By JUNIOR UKAHA
BUSINESSES in Lae have been advised to organise transport for their employees after authorities began taking off the road defective public service vehicles, mainly buses, which people rely on.
The Lae Chamber of Commerce and Industry urged its members to provide transport for their employees in the city until the police special operations to remove buses which are not roadworthy off the road is over.
In an email to members yesterday, the chamber said: “You will be aware of the operation taking place at the moment to check on road worthiness of public motor vehicles.”
When this operation started yesterday (Tuesday), many of the defective vehicles were put off the road, or the operators were too afraid to operate because of the vehicle’s condition.
“This is likely to be the case as well today (yesterday), which unfortunately will affect many of the staff of companies, who rely on public transport to get to and from work.”
The chamber said while the move to crack down on defective vehicles “will lead to better PMVs, it may be inconvenient for your staff”.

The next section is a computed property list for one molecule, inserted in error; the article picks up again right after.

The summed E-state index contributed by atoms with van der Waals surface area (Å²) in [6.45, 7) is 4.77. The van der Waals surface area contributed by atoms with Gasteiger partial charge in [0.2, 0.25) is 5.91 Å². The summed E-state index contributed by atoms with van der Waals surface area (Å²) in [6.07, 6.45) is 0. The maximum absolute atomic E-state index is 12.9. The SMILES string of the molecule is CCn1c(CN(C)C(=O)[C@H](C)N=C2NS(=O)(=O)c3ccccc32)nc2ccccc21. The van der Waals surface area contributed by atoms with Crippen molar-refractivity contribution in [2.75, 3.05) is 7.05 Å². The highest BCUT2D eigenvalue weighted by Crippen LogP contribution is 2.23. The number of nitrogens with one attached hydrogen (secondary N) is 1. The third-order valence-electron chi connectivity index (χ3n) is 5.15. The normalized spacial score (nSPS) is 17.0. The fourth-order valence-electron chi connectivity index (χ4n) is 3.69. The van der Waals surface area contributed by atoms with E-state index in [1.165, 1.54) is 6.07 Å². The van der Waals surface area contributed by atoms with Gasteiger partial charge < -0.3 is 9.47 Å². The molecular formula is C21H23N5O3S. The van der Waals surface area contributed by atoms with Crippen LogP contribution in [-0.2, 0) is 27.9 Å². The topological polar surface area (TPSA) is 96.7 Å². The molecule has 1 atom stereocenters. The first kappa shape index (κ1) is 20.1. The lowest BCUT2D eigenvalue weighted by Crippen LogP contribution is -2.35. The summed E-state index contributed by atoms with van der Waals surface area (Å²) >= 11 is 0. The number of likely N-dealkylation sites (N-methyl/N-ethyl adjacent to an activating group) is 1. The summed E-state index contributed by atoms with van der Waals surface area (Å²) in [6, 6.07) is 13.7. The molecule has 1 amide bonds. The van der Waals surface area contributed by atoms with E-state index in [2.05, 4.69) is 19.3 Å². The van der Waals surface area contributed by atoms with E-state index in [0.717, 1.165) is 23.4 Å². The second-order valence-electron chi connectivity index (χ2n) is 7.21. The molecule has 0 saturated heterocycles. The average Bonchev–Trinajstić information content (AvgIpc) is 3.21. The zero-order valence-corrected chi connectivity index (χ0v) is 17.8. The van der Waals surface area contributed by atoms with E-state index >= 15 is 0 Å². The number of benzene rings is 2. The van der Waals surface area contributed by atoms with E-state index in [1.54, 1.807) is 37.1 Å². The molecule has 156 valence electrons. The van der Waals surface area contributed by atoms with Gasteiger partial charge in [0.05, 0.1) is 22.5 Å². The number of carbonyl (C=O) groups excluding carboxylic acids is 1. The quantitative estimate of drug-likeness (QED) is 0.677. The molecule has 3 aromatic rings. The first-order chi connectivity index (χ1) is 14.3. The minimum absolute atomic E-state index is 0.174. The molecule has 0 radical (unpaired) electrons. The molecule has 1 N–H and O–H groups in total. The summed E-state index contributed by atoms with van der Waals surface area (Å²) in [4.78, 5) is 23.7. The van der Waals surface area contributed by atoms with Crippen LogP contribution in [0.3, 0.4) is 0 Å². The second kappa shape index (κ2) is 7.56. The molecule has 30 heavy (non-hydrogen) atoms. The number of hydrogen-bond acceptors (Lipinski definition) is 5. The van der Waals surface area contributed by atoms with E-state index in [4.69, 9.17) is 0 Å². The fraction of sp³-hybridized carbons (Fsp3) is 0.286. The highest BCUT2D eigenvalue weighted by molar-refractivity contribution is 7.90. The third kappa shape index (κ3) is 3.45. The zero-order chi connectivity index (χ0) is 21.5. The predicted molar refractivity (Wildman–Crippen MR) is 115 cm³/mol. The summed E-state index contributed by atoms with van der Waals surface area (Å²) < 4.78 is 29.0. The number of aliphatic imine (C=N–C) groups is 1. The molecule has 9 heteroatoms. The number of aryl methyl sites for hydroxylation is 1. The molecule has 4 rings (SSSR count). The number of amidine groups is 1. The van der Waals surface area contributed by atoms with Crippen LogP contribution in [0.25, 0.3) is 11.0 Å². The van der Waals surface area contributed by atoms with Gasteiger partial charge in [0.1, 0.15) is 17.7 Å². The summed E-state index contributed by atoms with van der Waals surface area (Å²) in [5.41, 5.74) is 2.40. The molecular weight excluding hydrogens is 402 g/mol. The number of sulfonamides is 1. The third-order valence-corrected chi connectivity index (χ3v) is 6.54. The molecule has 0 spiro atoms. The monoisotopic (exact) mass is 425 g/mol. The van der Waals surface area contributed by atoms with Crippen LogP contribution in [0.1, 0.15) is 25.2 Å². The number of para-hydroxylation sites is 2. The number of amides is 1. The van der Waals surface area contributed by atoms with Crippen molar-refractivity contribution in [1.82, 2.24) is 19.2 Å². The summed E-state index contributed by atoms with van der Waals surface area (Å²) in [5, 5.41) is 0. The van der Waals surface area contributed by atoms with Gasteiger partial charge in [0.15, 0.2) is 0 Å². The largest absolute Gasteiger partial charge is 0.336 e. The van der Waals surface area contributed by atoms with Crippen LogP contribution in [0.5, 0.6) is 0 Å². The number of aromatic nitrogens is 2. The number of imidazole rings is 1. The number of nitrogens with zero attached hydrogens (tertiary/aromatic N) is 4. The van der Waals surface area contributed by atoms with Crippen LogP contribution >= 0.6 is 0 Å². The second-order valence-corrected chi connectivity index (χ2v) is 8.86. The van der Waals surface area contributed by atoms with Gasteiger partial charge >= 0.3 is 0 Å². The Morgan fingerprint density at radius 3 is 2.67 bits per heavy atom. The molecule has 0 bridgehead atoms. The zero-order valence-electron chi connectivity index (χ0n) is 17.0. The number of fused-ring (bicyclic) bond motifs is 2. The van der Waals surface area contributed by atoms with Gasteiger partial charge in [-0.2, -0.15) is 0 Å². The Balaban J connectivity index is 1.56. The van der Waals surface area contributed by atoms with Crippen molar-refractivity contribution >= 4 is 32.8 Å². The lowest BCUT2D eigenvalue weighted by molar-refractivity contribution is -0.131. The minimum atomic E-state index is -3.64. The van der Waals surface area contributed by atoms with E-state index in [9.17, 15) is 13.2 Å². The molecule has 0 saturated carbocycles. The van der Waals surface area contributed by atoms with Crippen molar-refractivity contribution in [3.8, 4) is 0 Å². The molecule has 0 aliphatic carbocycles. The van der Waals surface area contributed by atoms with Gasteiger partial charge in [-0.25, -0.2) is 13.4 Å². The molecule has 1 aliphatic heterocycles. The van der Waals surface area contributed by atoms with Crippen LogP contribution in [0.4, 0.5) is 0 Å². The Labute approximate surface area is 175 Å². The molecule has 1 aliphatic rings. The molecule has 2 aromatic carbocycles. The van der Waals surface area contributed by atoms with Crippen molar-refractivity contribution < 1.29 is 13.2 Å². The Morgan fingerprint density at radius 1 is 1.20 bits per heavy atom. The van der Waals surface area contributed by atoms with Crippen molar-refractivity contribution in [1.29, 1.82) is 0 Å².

“Therefore, we advise that companies should understand the situation and make alternative arrangements for their staff transportation until the exercise is complete.”
Members of the public in Lae who do not have their own vehicles rely on the buses to move around the city.
There are no taxis in Lae.
Lae police began removing the defective buses from the road on Tuesday to improve public safety.
Metropolitan Superintendent Anthony Wagambie Jr said Lae had become a dumping ground for defective buses which put the lives of passengers and other motorists at risk.
The operation is being carried out by the police and officers from the Morobe Provincial Traffic Registry.
The defective vehicles are at the traffic registry compound in Lae.
Members of the public including students, public servants and company employees in the city have to walk home because of the shortage of public transport.
By JUNIOR UKAHA